“But it’s the people, the hundreds; if not thousands of young people and adults I’ve had a chance to work with from parishes that have really me the most joy in my ministry.”

Moore said there are some things he won’t miss.

“I really won’t miss all the long bus rides that we’ve taken, some as long as 18 or 20 hours,” he said.

Moore said he gets great satisfaction out of witnessing teenagers who have grown into active participants in their parishes and parents of children, who are also being raised in the faith.

“That’s always exciting,” he said. I think of all those people I still keep in touch with. Their children are grown. They’ve moved on and have careers. The Church is still very meaningful to them. Then, to see the generation that they’re producing, that’s just awesome.”

Conversely, there have been some low points.

“The disappointment is seeing young kids whose faith was really on fire in high school and then find out later that they’ve maybe moved away from our Church. That’s really disappointing in a lot of ways.”

However, said Moore, the positives far outweigh the negatives.

Moore said he’s honored to have had the opportunity to serve three bishops – Bishop Howze, Bishop Thomas Rodi, who is now archbishop of Mobile and the current bishop, Bishop Roger Morin.

“They’ve all been very different,” he said. “Bishop Howze took a chance on a young man 30 years ago and told me that we were a young diocese, a mission diocese and not to be afraid to try new stuff and we did. Then, Bishop Rodi came – we were almost 25 years old when he came – and he brought a lot of stability and structure to our diocese, which I found to be very helpful to me in my ministry. Then, Bishop Morin came and he’s been very generous to work with, very supportive. I’ve enjoyed all three of them. They’ve all added to who I am as a man and as a minister and they’ve certainly each brought their own gifts to our diocese. I hope I have been as supportive of them as I could be.”

Sargent said Moore’s loss will be felt, not only on a local level, but on a national level as well.

“When looking back on all the trips and programs our office has endured it is remarkable to think of the adults and young adults that Bragg has encountered and shared the experience with,” she said.  “Whether it be local Youth Celebration, SEARCH RETREATS, NCYC, NCCYM, March for Life, Notre Dame Vision, Saltillo Mission trips etc.  It is a fact that he has encountered a hug from at least 52,000 people during his time as Youth Director of the Diocese of Biloxi over the last 30 years.”

Moore said it’ll be difficult to give up those things.

“That’s going to be kind of weird,” he said, adding that he’ll somehow manage.

Even though he’s retiring, Moore doesn’t plan to sit at home and twiddle his thumbs. He’s already signed on to teach a religion class at Resurrection High School in Pascagoula come fall. He will be in good company, as one of his teaching colleagues will be his wife, Linda. The Moore’s have two children, a son Matt and a daughter, Kiley Leonard (Jeff), and two grandchildren.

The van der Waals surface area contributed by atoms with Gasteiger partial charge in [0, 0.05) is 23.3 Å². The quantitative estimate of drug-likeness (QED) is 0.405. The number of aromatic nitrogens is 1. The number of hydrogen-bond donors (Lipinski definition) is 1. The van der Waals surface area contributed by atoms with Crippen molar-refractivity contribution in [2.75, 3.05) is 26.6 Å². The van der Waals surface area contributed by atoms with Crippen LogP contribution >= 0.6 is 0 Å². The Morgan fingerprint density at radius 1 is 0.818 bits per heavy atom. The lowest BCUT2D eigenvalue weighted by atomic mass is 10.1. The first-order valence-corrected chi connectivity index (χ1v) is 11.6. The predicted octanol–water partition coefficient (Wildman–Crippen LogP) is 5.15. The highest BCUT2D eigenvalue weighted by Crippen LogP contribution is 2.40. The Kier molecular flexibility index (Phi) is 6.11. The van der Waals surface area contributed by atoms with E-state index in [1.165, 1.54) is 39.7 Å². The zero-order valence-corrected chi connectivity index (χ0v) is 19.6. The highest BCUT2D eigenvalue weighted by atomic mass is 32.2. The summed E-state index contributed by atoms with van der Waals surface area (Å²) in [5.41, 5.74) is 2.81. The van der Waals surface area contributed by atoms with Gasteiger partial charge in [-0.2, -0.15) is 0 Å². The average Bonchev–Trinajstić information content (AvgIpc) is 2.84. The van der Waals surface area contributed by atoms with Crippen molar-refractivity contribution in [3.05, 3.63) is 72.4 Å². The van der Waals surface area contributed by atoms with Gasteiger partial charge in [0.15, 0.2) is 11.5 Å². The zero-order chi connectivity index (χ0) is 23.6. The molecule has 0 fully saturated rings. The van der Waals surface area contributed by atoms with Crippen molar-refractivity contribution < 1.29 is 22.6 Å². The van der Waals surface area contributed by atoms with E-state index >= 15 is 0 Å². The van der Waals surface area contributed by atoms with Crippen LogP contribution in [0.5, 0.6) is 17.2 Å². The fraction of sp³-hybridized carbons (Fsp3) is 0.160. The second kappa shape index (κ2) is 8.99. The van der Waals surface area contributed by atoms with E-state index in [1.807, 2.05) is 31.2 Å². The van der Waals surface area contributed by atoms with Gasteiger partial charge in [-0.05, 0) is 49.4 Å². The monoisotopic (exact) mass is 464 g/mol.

“I’m also hoping to apply to be an usher for the Biloxi Shuckers because I love baseball and free baseball sounds really good,” said Moore. “They work about 80 days a year, so I’m hoping that’s going to happen. There are some other possibilities. I’d like to consider forming a young adult ministry in Jackson County, but that’s kind of just in my head right now. I’m excited about this next chapter of my life. I’m really just looking for some new direction in my own life, recalibrating who I am and where I will be going.”

Before he departs, however, Moore has some words of advice for the young Church of Biloxi.

“Be open to God’s spirit, his movement in your life,” he said. “Be aware, when you feel that God is close, to acknowledge that and be thankful and, when he seems far away, know that he is walking alongside you.”






Expansion of priesthood for diocese ongoing through education, mentoring to facilitate ‘God’s Call’

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DIOCESE OF BILOXI – Since 2011, three Polish men, including Father Adam Urbaniak, have been ordained priests for the Diocese of Biloxi and three more are currently in formation.

However, Father Adam, who was recently appointed diocesan director of Vocations, said that while he will continue to recruit men from his homeland and other foreign countries for the Diocese of Biloxi, his main emphasis will be fostering native vocations.

“I think it’s very important that we have American priests, that the majority of seminarians will be American seminarians,” he said. “It’s also important that we continue to look for vocations from Poland and Mexico as well.”

Bishop Roger Morin has appointed Father Dominic Pham to serve as assistant director of vocations. Together, the two priests aim to come up with initiatives designed to nurture American vocations. Father Adam realizes that this will require a team effort.

“A big part of my job, as I see it, is to support the call of the Holy Spirit and, of course, being available to the seminarians. A vocations director is there for them. He has to be available. He has to be in a close relationship with the seminarians. He also has to be available to the seminary authorities and the seminary formation team,” he said.

Father Adam, who became pastor of Holy Spirit Parish in Vancleave and Christ the King Mission in Latimer on July 1, said he is very grateful to have Father Pham’s assistance.

“He has already agreed to put his focus on looking for vocations and he’s going to do a lot for the diocese,” Father Adam said.

Addressing the need for vocations with programming, dialogue and discernment – above the din

The Diocese of Biloxi is comprised of 43 parishes and nine missions. There are currently 79 priests in the diocese, 38 are active diocesan priests (nine of whom are nearing retirement age) and the rest are already retired, members of a religious order or extern priests from another diocese or religious order who have diocesan faculties but are not assigned to a specific parish.